The Goldendale Sentinel - Headlines & History since 1879

By Lou Marzeles

Fire in the Night


Contributed by Darlisa Black

The Horsethief Butte fire blazes in the night sky near Wishram Sunday

Just when it seemed time to feel comfortable again-surely the fire season's over by now-up came the Horsethief Butte Fire.

Thankfully, it was handled quickly and with extraordinary expertise by firefighters. But for a time it displaced most of Wishram, sending residents to the Father's House church in Goldendale. And it burned up some 13 miles of grassland and some outbuildings.

It started around noon on Sunday, Sept. 13, as a fast-moving grass fire reported in the area of Oak Creek Road. The fire quickly grew, spreading east towards Wishram. By 5 p.m. the fire had burned approximately 4,000 acres. At approximately 3:15 p.m. the fire was approved for State Mobilization, making additional resources available. The Klickitat County Sheriff's Office issued Level 3 evacuation notices for Wishram and Wishram Heights. Highway 14 was closed between Highways 197 and 97.

As of 7 a.m. Monday, the South East Washington Management Team had taken command of the fire and was working with resources from Washington State Mobilization, Department of Natural Resources, Forest Service, and local fire districts.

By late Monday, the fire was mostly contained, with no damage to residences. The plan for the day was to establish control lines, conduct mop-up activities, and provide an accurate fire perimeter to determine the jurisdictions affected by the fire. Evacuations were downgraded to Level 1. Highway 14 was reopened. The cause of the fire was still being determined.

A Red Cross shelter had been set up at the Father's House. Local residents and a restaurant immediately began chipping in to help. Jessica Bieker, Pam Gasca, Marsha Morgan, and several tenants from Simcoe Manor apartments spent about five hours helping at Father's House before the Red Cross got there and welcomed displaced people. When the Red Cross arrived, they ordered 30 meals from Sodbusters, and Gasca and Bieker drove to pick them up. Sodbusters closed the place just to get the meals ready.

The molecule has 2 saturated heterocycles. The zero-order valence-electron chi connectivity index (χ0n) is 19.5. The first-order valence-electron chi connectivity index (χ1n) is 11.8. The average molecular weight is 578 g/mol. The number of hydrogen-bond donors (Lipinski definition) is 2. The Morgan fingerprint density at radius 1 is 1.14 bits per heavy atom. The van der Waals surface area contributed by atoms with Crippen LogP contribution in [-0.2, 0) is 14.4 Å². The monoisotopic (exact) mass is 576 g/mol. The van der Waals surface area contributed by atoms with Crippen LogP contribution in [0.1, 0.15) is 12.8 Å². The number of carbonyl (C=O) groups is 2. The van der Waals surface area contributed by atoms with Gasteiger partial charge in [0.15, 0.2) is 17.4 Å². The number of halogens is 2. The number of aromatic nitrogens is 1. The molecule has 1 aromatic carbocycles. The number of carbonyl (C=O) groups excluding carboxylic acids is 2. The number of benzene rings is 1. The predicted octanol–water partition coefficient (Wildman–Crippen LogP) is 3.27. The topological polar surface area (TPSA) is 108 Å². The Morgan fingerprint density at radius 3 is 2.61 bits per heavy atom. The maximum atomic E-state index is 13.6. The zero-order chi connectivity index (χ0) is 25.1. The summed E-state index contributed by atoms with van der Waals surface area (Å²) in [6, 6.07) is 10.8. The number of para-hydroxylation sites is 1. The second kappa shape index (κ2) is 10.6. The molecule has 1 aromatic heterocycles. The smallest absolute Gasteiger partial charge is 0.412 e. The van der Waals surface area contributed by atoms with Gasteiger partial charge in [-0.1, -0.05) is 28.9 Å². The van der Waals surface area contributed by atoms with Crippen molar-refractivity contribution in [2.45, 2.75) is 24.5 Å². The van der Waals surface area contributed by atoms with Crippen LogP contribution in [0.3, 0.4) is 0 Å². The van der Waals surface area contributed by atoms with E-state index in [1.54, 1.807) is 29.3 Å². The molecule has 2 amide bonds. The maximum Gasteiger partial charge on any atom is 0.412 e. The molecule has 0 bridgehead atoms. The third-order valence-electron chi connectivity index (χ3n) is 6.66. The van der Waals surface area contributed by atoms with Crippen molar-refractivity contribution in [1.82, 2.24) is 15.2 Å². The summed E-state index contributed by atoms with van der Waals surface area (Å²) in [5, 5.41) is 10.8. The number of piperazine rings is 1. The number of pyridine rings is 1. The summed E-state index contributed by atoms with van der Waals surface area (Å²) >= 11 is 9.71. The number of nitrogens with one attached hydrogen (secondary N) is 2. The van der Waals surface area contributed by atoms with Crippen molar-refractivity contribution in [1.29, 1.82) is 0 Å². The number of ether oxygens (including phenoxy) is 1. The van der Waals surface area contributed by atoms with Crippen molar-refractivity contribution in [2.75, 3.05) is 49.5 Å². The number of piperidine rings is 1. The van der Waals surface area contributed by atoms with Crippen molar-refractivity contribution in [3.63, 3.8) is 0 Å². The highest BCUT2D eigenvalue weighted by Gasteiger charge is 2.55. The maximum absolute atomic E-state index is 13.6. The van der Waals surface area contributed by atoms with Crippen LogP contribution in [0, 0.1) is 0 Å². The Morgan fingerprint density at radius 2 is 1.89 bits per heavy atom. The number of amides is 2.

By Monday night the shelter was no longer needed as Wishram citizens returned to their homes.

Meanwhile the Federal Emergency Management Agency (FEMA) Sunday authorized the use of federal funds to help with firefighting costs for the fire.

FEMA Region X Regional Administrator Kenneth D. Murphy said he determined that the fire threatened such destruction as would constitute a major disaster. Murphy approved the state of Washington's request for a federal Fire Management Assistance Grant (FMAG) 10:42 p.m. Sunday. There have been 12 FMAGs approved in Washington since June 2015.

Contributed by Gina McCabe

Smoke on the water as seen from Oregon

At the time of the request, the fire was threatening over 125 primary homes in and around the communities of Dallesport and Wishram. The fire was also threatening public utility transmission and distribution lines along state Route 14, community buildings, irrigation infrastructure, recreational resources at two state parks, and environmental resources of the Columbia River.

The authorization makes FEMA funding available to pay 75 percent of the state of Washington's eligible firefighting costs under an approved grant for managing, mitigating and controlling designated fires. These grants provide reimbursement for firefighting and life-saving efforts. They do not provide assistance to individuals, homeowners or business owners and do not cover other infrastructure damage caused by the fire.


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